Planning for a New Horse Barn
MORTON, Ill. — As with any building project, proper planning is key in designing a new horse barn that meets the needs of the animals and the people who care for them. That means taking into consideration functionality as well as aesthetics to ensure the new facility will be enjoyed now and for years to come.
Dan Nyberg, a building design expert with Morton Buildings, offers the following recommendations for building a new horse barn:
Be realistic about future needs — In determining barn size, don’t limit the building dimensions based on how many horses you have now. That number may increase as your family or equestrian activities expand in future years. “For example, build a six-stall barn and finish only two stalls now, and use the remaining space for a tack room and feed storage,” Nyberg says. “It will be far more cost-effective to build in additional stalls later rather than having to expand the barn.”
Think about utilities — Nyberg says new barn owners often think they won’t need water and electric connections in their facility, only to wish later they had planned for that. It will be more efficient to incorporate those services now versus installing them later. And in colder climates, remember to include a frost-proof hydrant.
Consider your horse management style — An important factor in the planning process is how you manage your horses. “Some owners like to leave their animals in the pasture during the daytime; others prefer the convenience of having Dutch doors that give horses access to outdoor paddocks from their stalls,” he says. “How you intend to manage your horses will have a direct bearing on the barn design.”
Factor in feed management — Will you store hay within the barn or in a separate structure? If inside, a 12-by-12-foot stall can hold about 200 small square bales. Also, consider how you plan to purchase feed. Will it be delivered by a supplier or do you plan to pick up hay directly from the field? And will you be purchasing a full-year supply or smaller quantities on a regular basis? “All of these factors will impact the square footage requirements of your facility,” Nyberg says.
Plan for the right stall sizes — Consider not only the type of horses you own today, but also those you may have in the future. A 10-by-10-foot stall may be fine now for a child’s pony, but perhaps not for the larger horse they want when they’re older. “It’s far better to have a smaller horse in a large stall than trying to cram a large animal into a stall that’s too small,” he says.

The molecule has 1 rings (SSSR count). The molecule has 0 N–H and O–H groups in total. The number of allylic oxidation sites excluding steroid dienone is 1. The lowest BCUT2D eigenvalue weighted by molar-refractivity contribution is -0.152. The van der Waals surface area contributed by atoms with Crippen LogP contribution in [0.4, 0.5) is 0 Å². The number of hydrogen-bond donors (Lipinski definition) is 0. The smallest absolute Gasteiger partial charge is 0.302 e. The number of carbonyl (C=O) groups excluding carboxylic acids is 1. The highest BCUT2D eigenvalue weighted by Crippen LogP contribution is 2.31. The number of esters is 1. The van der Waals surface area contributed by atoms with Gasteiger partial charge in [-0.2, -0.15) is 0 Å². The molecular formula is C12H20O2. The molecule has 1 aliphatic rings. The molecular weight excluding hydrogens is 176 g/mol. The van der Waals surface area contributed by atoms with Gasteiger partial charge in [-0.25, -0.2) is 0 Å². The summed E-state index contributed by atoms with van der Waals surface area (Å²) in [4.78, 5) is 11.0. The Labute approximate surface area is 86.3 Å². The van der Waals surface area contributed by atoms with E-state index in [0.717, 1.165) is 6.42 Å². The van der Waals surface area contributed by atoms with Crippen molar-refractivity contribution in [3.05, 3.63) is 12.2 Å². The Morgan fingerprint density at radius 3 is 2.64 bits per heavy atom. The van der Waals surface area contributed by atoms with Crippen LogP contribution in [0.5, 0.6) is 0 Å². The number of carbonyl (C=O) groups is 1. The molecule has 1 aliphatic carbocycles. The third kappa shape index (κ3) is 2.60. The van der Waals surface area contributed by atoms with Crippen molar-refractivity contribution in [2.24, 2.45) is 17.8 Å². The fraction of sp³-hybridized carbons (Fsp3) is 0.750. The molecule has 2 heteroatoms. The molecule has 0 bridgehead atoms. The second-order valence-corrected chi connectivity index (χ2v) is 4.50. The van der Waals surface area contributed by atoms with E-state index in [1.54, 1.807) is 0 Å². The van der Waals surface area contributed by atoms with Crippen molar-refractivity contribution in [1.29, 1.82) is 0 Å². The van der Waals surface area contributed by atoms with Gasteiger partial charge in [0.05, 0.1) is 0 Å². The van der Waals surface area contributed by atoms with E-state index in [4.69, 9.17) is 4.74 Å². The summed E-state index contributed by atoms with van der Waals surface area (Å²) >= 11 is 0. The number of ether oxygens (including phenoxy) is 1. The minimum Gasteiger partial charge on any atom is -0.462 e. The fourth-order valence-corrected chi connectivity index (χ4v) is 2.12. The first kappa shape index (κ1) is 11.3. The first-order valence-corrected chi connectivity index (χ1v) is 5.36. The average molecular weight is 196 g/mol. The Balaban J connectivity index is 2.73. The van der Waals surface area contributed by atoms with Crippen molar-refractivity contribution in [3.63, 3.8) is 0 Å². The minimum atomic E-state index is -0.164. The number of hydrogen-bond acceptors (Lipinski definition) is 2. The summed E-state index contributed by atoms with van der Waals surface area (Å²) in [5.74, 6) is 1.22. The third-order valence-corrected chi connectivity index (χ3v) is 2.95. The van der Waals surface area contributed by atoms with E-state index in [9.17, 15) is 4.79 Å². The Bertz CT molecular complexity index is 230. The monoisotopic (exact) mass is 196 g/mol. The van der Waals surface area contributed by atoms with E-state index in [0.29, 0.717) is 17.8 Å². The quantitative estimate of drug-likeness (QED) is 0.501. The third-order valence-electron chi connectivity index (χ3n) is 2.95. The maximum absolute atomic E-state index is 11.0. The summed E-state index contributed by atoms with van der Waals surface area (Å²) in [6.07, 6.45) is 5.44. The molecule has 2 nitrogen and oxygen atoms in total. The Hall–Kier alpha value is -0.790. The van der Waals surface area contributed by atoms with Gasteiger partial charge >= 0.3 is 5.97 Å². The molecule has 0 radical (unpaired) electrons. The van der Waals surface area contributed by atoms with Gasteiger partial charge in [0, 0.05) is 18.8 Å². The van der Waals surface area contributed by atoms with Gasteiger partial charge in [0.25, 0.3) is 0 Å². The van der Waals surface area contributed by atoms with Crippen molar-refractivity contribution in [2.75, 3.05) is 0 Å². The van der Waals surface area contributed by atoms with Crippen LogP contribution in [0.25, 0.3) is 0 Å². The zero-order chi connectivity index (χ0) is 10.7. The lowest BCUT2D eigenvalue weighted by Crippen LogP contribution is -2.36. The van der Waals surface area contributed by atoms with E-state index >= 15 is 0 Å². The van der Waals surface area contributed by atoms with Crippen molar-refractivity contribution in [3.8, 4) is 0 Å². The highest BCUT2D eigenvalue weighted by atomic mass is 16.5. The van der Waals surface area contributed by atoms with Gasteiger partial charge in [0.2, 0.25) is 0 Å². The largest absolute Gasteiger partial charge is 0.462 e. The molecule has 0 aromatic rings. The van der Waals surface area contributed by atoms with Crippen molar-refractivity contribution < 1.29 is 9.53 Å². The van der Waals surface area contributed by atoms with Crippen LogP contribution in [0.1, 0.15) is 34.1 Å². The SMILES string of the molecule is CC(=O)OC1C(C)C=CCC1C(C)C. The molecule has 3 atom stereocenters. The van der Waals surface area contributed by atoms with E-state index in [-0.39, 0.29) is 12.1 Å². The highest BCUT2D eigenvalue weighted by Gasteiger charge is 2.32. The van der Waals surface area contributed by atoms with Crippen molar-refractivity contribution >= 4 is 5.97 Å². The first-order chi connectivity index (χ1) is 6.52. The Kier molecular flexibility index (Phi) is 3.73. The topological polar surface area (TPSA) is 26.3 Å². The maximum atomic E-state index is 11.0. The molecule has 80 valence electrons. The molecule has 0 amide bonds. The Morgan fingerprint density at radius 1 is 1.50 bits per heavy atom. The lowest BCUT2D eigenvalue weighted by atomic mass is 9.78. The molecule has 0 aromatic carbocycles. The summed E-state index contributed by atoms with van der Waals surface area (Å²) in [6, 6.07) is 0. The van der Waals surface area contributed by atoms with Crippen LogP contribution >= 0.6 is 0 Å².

Ensure good ventilation — Windows and doors alone may not be sufficient ventilation to address the ammonia formed as urine breaks down. Nyberg says installing a ceiling fan can be more effective in moving air down into the stalls and creating air flow through the center of the barn compared to just opening windows and doors.
Take advantage of natural lighting — Ceiling skylights or translucent sidelights installed at the top of barn walls will allow more light into the barn, creating a more enjoyable environment. “The horses may or may not be happier, but most owners don’t want their animals to stand in the dark,” Nyberg notes.
Plan for floor comfort and safety — Equipping stalls with dense rubber mats, 1 ½ inches thick, on top of a poured concrete floor will provide comfort while also helping to prevent slips and falls for people and animals. In other areas of the barn with a concrete surface, use a textured instead of a trowel finish, which can be slippery when wet.
Consider functional aesthetics — Nyberg notes that design features such as cupolas and wainscots can add visual appeal to a new barn. Other aesthetics can also provide functional benefits. “For example, a Diamond M door with a fixed window for the top half enables you to work in the barn and still be able to keep an eye on what’s going on outside,” he says.
Nyberg says keeping horses comfortable and safe is the No. 1 priority when constructing a new equestrian barn. But you also want a stylish and functional building that is durable and can withstand the demands of housing your equine companions. Proper planning can help achieve both goals.
For additional information, visit www.mortonbuildings.com/projects/equestrian.
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